> < ^ Date: Thu, 28 Jan 1999 09:08:37 +0100 (CET)
> < ^ From: Thomas Breuer <Thomas.Breuer@Math.RWTH-Aachen.DE >
> < ^ Subject: Re: Section 7.65 GroupId

Dear GAP Forum,

Miha'ly Makai wrote

I'm using GAP 3.4.4. In GAP Manual Section 7.65 GroupId, several
predefined group names are given. Some of them (e.g. SL(d,q), GL(d,q) )
can be used to initialize a variable to the required group. Thus,

G := SL(2,7);

is sensible but

G := PSL(2,7);

is not. Where is a list of the group names which can be used to
initialize a variable? What to do if one needs an unavailable group?

>From the strings in the `names' component of a record returned by
`GroupId', only those of the form `GL(d,q)' and `SL(d,q)' describe
a valid function call that allows one to create a group isomorphic
with the argument of `GroupId'.

For some other names, there are GAP functions to create a group
with this name, but the names of the GAP functions are usually
longer than the given names of the group.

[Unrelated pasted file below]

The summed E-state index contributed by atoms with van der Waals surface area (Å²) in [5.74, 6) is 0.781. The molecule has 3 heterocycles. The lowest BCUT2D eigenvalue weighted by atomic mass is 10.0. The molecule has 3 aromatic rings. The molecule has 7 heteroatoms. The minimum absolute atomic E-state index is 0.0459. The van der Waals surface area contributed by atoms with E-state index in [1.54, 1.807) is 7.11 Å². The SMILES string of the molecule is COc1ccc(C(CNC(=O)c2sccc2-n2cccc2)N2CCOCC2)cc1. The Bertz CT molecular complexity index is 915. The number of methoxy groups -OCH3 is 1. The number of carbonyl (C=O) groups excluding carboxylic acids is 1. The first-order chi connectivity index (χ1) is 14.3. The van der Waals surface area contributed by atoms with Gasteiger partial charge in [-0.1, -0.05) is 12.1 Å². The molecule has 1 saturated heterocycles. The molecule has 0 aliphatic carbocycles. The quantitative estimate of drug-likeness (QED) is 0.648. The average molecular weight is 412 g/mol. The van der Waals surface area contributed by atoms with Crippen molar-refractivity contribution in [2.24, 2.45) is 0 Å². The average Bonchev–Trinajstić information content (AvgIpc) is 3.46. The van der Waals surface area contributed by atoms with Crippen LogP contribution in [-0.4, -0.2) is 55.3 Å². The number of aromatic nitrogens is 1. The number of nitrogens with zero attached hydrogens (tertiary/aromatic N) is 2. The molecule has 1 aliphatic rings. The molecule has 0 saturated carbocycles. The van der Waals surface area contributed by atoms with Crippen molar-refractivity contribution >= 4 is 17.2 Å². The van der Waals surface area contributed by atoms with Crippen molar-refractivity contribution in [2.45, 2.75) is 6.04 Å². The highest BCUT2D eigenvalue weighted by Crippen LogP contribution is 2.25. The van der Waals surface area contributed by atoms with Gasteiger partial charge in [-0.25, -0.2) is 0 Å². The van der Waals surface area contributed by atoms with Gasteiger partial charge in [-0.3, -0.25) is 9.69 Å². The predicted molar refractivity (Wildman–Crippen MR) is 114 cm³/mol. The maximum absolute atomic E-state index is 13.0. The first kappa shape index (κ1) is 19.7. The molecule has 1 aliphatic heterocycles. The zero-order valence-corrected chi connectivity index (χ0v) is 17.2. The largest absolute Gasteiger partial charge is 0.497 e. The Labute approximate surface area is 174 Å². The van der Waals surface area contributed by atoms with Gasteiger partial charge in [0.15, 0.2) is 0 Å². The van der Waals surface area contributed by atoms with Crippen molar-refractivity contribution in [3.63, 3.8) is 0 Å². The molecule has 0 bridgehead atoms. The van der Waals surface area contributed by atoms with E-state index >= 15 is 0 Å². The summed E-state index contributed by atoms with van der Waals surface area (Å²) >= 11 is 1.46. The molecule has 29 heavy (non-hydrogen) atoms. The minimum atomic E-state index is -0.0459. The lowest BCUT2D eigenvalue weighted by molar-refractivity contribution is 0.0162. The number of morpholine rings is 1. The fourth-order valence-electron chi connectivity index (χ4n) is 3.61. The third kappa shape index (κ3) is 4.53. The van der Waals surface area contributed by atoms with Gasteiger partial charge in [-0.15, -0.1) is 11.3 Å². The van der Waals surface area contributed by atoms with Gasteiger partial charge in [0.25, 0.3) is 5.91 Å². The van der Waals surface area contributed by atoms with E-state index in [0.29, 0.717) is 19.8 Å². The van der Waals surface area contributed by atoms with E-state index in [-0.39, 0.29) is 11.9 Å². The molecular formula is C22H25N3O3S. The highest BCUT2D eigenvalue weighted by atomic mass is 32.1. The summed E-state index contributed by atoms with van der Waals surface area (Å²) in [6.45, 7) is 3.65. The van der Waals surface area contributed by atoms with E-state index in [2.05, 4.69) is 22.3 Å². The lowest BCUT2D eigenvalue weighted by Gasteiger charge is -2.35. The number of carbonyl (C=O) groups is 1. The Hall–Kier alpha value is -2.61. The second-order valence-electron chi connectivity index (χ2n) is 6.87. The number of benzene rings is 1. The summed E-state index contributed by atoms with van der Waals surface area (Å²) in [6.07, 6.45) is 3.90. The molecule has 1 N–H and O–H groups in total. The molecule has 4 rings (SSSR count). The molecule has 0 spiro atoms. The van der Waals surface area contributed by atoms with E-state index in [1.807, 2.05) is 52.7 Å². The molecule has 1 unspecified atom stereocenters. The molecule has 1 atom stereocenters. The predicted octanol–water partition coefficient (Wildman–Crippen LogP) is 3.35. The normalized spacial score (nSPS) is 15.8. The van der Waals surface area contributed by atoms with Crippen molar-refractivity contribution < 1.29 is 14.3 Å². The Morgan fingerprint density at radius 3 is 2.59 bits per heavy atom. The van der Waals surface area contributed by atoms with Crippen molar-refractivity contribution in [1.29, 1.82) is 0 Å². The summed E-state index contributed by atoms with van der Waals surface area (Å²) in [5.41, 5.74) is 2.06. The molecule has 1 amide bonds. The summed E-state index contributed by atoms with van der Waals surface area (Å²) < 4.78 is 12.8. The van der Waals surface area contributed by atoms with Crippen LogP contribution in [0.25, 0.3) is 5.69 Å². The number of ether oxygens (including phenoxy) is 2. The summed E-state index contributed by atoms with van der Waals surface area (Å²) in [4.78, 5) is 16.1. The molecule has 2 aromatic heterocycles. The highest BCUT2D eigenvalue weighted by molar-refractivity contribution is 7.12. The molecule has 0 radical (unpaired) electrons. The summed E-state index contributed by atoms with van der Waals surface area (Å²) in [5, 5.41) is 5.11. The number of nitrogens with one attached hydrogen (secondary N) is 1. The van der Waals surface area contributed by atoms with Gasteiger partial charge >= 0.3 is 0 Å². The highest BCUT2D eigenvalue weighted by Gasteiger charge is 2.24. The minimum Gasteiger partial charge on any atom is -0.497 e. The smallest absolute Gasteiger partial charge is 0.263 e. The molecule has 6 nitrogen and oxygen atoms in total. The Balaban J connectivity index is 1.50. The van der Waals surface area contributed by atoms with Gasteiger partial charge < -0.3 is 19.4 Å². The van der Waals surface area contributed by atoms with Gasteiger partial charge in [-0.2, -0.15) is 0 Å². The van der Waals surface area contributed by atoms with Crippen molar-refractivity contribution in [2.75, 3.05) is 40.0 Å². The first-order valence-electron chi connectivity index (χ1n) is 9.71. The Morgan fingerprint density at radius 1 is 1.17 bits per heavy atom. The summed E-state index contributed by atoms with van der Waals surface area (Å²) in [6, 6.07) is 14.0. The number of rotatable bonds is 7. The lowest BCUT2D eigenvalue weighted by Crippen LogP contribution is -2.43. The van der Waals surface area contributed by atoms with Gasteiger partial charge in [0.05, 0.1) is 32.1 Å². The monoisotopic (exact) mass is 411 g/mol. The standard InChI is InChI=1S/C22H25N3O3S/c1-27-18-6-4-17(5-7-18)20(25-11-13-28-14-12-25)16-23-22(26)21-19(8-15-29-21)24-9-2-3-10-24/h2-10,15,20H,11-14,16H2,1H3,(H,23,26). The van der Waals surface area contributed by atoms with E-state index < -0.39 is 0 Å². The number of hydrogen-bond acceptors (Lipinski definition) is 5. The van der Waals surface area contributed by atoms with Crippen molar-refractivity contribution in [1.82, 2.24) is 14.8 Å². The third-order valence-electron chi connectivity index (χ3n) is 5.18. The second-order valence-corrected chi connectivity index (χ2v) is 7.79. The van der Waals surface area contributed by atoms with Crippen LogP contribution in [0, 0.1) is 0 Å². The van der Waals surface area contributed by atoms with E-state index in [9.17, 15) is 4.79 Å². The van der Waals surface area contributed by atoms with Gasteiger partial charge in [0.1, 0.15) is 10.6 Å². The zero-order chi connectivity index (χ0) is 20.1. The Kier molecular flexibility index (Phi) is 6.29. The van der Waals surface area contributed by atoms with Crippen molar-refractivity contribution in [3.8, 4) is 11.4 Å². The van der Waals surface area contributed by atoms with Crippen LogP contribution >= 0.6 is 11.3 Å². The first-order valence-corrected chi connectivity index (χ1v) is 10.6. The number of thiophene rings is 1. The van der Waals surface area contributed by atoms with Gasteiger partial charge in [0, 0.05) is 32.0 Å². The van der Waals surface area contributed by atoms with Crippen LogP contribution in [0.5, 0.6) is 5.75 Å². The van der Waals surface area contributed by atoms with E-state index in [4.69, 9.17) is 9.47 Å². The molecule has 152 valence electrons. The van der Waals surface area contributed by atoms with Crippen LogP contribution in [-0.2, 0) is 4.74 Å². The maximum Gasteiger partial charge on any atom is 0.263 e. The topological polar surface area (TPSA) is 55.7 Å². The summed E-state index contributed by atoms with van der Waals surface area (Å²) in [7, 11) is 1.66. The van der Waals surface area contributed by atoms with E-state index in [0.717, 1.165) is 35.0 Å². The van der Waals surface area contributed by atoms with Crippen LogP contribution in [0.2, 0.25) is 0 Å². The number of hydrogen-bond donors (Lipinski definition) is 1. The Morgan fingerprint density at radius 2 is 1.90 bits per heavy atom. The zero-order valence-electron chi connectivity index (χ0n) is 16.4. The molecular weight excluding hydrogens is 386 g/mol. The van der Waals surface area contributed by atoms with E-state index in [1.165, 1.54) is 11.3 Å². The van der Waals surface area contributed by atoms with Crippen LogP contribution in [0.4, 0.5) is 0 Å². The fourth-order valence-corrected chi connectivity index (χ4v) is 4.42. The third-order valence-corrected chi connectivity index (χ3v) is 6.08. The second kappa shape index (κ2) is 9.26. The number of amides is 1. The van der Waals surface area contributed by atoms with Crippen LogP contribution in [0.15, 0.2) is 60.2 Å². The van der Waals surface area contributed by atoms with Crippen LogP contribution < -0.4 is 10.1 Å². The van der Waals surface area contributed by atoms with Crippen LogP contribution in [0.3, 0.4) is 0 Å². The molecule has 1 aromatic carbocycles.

For example, the functions `CyclicGroup', `DihedralGroup',
`SymmetricGroup', `AlternatingGroup' correspond to names of the
form `m', `Dm', `Sm', `Am'.
Direct products (name `KxH') can be formed with `DirectProduct',
groups with names corresponding to explicitly given presentations
(where the name is `D(p,q)', `G(p^2,q)' etc.) can be created as
finitely presented groups with these presentations.
For central, semidirect and subdiret products the name does in general
not identify the group up to isomorphism, so one has to be careful
with these names.
A group of the type `PSL(d,q)' can be constructed as a factor group
of `SL(d,q)' by its centre, for example via
`Operation( GL(d,q), NormedVectors( GF(q)^d ), OnLines )'.

If one deals with groups from the GAP libraries of groups up to
order 100 or of 2-groups up to order 256, there is a uniform way
to access these groups, without using names.
Namely, these groups can be identified up to isomorphism by the
components `catalogue' and `pGroupId', respectively,
of the record `id' returned by `GroupId'.
A `catalogue' component `[ n, k ]' means that an isomorphic group
can be constructed with `SolvableGroup( n, k )',
and if a component `pGroupId' is bound in `id' then an isomorphic
group can be created either with `TwoGroup( id.size, id.pGroupId )'
or with `ThreeGroup( id.size, id.pGroupId )', depending on whether
`id.size' is a power of 2 or 3.

I hope this is of some help.

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